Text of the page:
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Hamilton v. JP Morgan Chase Bank, N.A.

United States District Court, N.D. California, San Jose Division

September 24, 2019

ARTHUR C. HAMILTON, Plaintiff,
v.
JP MORGAN CHASE BANK, N.A., et al., Defendants.

          ORDER DENYING MOTION FOR RELIEF FROM JUDGMENT AND PERMISSION TO REOPEN CASE [RE: ECF 18]

          BETH LAB SON FREEMAN, United States District Judge.

         Before the Court is pro se Plaintiff, Arthur Hamilton’s Motion for Relief from Judgment and Permission to Reopen Case. Motion, ECF 18. The Court construes Plaintiff’s motion as being filed pursuant to Federal Rule of Civil Procedure 60(b)(6) and hereby DENIES Plaintiff’s motion.

         I. BACKGROUND

         Plaintiff filed the instant action on June 26, 2019, accusing Defendants JP Morgan Chase Bank, N.A., Old Republic Default Management Services, and Shirley Franklin of fraudulently evicting Plaintiff from his home and taking possession of the property, all while making it look like “a simple trustee’s sale.” Compl. at 4, ECF 1. The complaint asserted four causes of action: (1) “Fraudulent Use of the Process”; (2) “Fraudulent Transfer, Fraudulent Conversion, and Violation of Antifraud Rule: 10b-5”; (3) “Fraudulent Alienation, Fraudulent Inducement”; and (4) “Intentional Infliction of Emotional Distress.” See Id . at 7–8.

         On July 15, 2019, the Court, pursuant to 28 U.S.C. § 1915(e), dismissed Plaintiff’s complaint with prejudice because Plaintiff’s claims were barred by res judicata. ECF 16. Plaintiff had previously filed a separate action in this district involving the same parties, the same alleged facts, and the same causes of action-the only apparent difference being the signature date. Compare generally Compl. at ECF 1 with ECF 1 in Hamilton v. JP Morgan Chase Bank, N.A., et al., Case No. 5:18-cv-05164-BLF (“Hamilton I”). Plaintiff’s earlier-filed complaint was dismissed with prejudice on January 14, 2019. ECF 20 in Hamilton I.

         At the time the Court dismissed this case on July 15, 2019, none of the Defendants were served. One of the defendants, JP Morgan Chase Bank, N. A., was served over three weeks later, on August 9, 2019. See ECF 17. On September 19, 2019, Plaintiff filed the present motion to be relieved from judgment and for permission to reopen the case. Motion, ECF 18. The Court does not anticipate a response from any of the Defendants to Plaintiff’s motion because two of the defendants were never served and JP Morgan Chase Bank, N. A. was only served after the case was dismissed with prejudice and therefore, was not required to answer.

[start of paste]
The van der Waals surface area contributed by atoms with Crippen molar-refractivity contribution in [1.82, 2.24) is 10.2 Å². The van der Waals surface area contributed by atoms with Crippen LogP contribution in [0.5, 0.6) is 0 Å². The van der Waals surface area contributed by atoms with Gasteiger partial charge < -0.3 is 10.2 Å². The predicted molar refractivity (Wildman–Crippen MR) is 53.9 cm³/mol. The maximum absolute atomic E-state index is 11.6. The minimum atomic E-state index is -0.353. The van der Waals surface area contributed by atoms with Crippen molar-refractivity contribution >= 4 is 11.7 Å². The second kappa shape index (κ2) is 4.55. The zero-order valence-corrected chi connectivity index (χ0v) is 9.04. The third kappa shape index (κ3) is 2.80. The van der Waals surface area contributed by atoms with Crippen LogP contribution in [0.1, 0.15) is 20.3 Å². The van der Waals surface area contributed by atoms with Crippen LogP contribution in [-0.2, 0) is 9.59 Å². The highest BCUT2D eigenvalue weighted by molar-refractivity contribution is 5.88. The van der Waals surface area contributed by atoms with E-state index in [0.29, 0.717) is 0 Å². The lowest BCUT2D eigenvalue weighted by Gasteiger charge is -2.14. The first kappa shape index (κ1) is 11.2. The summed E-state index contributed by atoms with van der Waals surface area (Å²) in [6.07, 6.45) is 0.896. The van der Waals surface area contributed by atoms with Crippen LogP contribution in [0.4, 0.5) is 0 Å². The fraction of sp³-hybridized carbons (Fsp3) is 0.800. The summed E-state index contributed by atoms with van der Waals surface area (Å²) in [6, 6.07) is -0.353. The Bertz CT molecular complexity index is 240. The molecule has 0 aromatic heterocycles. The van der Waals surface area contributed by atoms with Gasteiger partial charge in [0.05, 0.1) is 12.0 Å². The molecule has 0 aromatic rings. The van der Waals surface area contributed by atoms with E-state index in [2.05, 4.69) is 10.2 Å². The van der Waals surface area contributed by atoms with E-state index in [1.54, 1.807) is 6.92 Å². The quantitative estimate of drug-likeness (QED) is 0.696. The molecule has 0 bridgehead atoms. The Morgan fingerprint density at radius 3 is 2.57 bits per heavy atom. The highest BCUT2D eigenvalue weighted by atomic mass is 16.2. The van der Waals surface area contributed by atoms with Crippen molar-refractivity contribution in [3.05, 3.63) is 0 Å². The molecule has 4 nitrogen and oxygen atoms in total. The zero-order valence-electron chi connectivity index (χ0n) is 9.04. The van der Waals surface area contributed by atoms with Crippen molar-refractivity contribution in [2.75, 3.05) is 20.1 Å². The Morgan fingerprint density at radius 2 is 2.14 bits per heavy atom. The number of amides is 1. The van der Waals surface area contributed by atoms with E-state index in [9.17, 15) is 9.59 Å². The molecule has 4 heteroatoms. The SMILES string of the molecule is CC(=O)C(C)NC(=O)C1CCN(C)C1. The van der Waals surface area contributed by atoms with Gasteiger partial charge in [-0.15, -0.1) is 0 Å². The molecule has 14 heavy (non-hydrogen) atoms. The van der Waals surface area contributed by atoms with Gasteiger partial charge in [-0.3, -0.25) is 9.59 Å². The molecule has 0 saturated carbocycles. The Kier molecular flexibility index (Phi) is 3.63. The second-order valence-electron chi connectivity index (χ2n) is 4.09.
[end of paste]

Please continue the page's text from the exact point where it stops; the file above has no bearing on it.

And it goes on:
II. DISCUSSION

         Under Federal Rule of Civil Procedure 60(b), a court may relieve a party from a final judgment for six reasons upon a showing of “(1) mistake, surprise, or excusable neglect; (2) newly discovered evidence; (3) fraud; (4) a void judgment; (5) a satisfied or discharged judgment; or (6) ‘extraordinary circumstance’ which would justify relief.” Fuller v. M.G. Jewelry, 950 F.2d 1437, 1442 (9th Cir. 1991); see also Fed. R. Civ. P. 60(b). Mere dissatisfaction with the Court’s order, or belief that the Court is wrong in its decision, are not grounds for relief under Rule 60(b). Beckway v. DeShong, No. C07-5072 TEH, 2012 WL 1355744, at *2 (N.D. Cal. Apr. 18, 2012) (citing Twentieth Century-Fox Film Corp. v. Dunnahoo, 637 F.2d 1338, 1341 (9th Cir. 1981)).

         First, Plaintiff claims that “this case was prematurely closed due to [his] lack of understanding of proper rules and procedures.” Motion at 1. The Court construes this argument as one for mistake, surprise, or excusable neglect under Rule 60(b)(1) and holds that Plaintiff is not entitled to relief under this theory. Plaintiff’s complaint in this case was not dismissed due to a mistake, surprise, or excusable neglect on the part of Plaintiff-it was dismissed because it should have never been filed. “The doctrine of res judicata provides that ‘a final judgment on the merits bars further claims by parties or their privies based on the same cause of action.’” In re Schimmels, 127 F.3d 875, 881 (9th Cir. 1997) (quoting Montana v. United States, 440 U.S. 147, 153–54 (1979)). Because Plaintiff had filed an identical complaint earlier, Plaintiff’s claims in this case were barred by res judicata at the time they were filed and “proper understanding of rules and procedures” would not have saved them from dismissal.

         Second, Plaintiff claims that a magistrate judge “extended his own grasp on this case with setting an inaccurate frame of reference” and complains that those “references were not vacated upon reassignment.” Motion at 1. The Court notes that this case was never assigned to a magistrate judge. The Court assumes that Plaintiffs reference to a magistrate judge relates to his earlier-filed (and also dismissed) case and thus is entirely irrelevant to this action. See ECF 7 in Hamilton I In any event, Hamilton I was dismissed because Plaintiff repeatedly refused to comply with the undersigned judge’s orders. ECF 20 in Hamilton I at 2.

         Finally, Plaintiff makes conclusory assertions such as “this was never a frivolous case” and “delays and postponement have been defendants)’ only defense against irreconcilable facts.” Motion at 1. Such statements do not present any newly-discovered facts or evidence that would save Plaintiffs claims under Rule 60(b).

         In sum, none of the Rule 60(b) reasons are present here. Plaintiff has not pointed to any extraordinary circumstances to justify relief. Plaintiffs complaint was never a valid one because his claims were always barred by res judicata.

         III. CONCLUSION

         For the foregoing reasons, Plaintiffs Motion for Relief from Judgment and ...


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